Chapter Eighteen (Part 2)
|Table of Content||
Chapter Eighteen (Part 4)
RESIDENT PROGRAMS (Part 3)
18.3.1 - Reentrancy Problems with DOS
18.3.2 - Reentrancy Problems with BIOS
18.3.3 - Reentrancy Problems with Other Code
18.4 - The Multiplex Interrupt (INT 2Fh)
One big problem with active TSRs is that their invocation is asynchronous. They can activate at the touch of a keystroke timer interrupt or via an incoming character on the serial port just to name a few. Since they activate on a hardware interrupt the PC could have been executing just about any code when the interrupt came along. This isn't a problem unless the TSR itself decides to call some foreign code such as DOS a BIOS routine or some other TSR. For example the main application may be making a DOS call when a timer interrupt activates a TSR interrupting the call to DOS while the CPU is still executing code inside DOS. If the TSR attempts to make a call to DOS at this point then this will reenter DOS. Of course DOS is not reentrant so this creates all kinds of problems (usually it hangs the system). When writing active TSRs that call other routines besides those provided directly in the TSR you must be aware of possible reentrancy problems.
Note that passive TSRs never suffer from this problem. Indeed any TSR routine you call passively will execute in the caller's environment. Unless some other hardware ISR or active TSR makes the call to your routine you do not need to worry about reentrancy with passive routines. However reentrancy is an issue for active TSR routines and passive routines that active TSRs call.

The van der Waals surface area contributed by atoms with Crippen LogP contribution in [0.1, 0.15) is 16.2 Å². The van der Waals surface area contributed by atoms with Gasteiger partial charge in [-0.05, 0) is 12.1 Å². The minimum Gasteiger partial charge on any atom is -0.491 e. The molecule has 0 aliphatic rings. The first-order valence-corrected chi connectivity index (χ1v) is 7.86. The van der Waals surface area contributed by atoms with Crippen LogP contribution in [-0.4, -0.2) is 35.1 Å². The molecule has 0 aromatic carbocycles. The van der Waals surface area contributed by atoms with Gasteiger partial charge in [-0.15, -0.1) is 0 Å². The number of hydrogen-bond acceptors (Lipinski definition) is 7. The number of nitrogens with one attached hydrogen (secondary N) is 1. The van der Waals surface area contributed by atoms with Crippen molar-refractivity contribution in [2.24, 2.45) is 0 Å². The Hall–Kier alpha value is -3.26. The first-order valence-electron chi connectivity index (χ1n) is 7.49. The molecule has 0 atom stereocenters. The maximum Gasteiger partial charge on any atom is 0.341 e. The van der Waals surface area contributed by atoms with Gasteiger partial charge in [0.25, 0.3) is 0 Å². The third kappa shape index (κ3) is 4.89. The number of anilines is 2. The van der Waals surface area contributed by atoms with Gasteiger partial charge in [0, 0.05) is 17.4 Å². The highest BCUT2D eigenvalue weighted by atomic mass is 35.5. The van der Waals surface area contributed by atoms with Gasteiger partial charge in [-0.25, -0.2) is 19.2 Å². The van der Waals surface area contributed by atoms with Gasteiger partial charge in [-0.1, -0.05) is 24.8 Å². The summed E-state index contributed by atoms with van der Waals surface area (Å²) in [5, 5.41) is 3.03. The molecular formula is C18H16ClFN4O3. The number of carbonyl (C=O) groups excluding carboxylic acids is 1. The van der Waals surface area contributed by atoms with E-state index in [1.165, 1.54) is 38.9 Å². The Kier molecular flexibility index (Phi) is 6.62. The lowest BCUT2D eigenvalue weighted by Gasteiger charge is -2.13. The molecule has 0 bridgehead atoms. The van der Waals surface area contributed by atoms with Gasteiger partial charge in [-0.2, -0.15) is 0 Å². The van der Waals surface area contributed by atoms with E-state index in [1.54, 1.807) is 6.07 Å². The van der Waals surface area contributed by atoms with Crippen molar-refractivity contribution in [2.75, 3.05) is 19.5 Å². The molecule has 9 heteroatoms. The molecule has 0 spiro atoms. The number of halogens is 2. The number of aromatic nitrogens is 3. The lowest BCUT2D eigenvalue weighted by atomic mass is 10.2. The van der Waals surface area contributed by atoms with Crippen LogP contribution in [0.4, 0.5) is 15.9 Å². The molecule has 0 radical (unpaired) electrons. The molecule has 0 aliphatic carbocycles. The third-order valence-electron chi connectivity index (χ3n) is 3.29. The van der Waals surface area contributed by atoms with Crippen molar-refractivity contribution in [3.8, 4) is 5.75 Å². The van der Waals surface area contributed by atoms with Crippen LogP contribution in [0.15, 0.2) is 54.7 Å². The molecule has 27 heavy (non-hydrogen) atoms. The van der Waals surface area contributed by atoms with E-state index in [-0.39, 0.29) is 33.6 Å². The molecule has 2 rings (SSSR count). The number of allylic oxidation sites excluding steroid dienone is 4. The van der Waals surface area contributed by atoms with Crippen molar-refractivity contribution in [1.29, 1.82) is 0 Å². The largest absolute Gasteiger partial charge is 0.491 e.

18.3.1 Reentrancy Problems with DOS
DOS is probably the biggest sore point to TSR developers. DOS is not reentrant yet DOS contains many services a TSR might use. Realizing this Microsoft has added some support to DOS to allow TSRs to see if DOS is currently active. After all reentrancy is only a problem if you call DOS while it is already active. If it isn't already active you can certainly call it from a TSR with no ill effects.
MS-DOS provides a special one-byte flag ( InDOS) that
contains a zero if DOS is currently active and a non-zero value if DOS is already
processing an application request. By testing the InDOS flag your TSR can determine if it
can safely make a DOS call. If this flag is zero
you can always make the DOS call. If
this flag contains one
you may not be able to make the DOS call. MS-DOS provides a
Get InDOS Flag Address
that returns the address of the InDOS flag. To use
ah with 34h and call DOS. DOS will return the address of
the InDOS flag in
es:bx. If you save this address
your resident programs
will be able to test the InDOS flag to see if DOS is active.
Actually there are two flags you should test the InDOS flag and the critical error flag (criterr). Both of these flags should contain zero before you call DOS from a TSR. In DOS version 3.1 and later the critical error flag appears in the byte just before the InDOS flag.
So what should you do if these flags aren't both zero? It's easy enough to say "hey come back and do this stuff later when MS-DOS returns back to the user program." But how do you do this? For example if a keyboard interrupt activates your TSR and you pass control on to the real keyboard handler because DOS is busy you can't expect your TSR to be magically restarted later on when DOS is no longer active.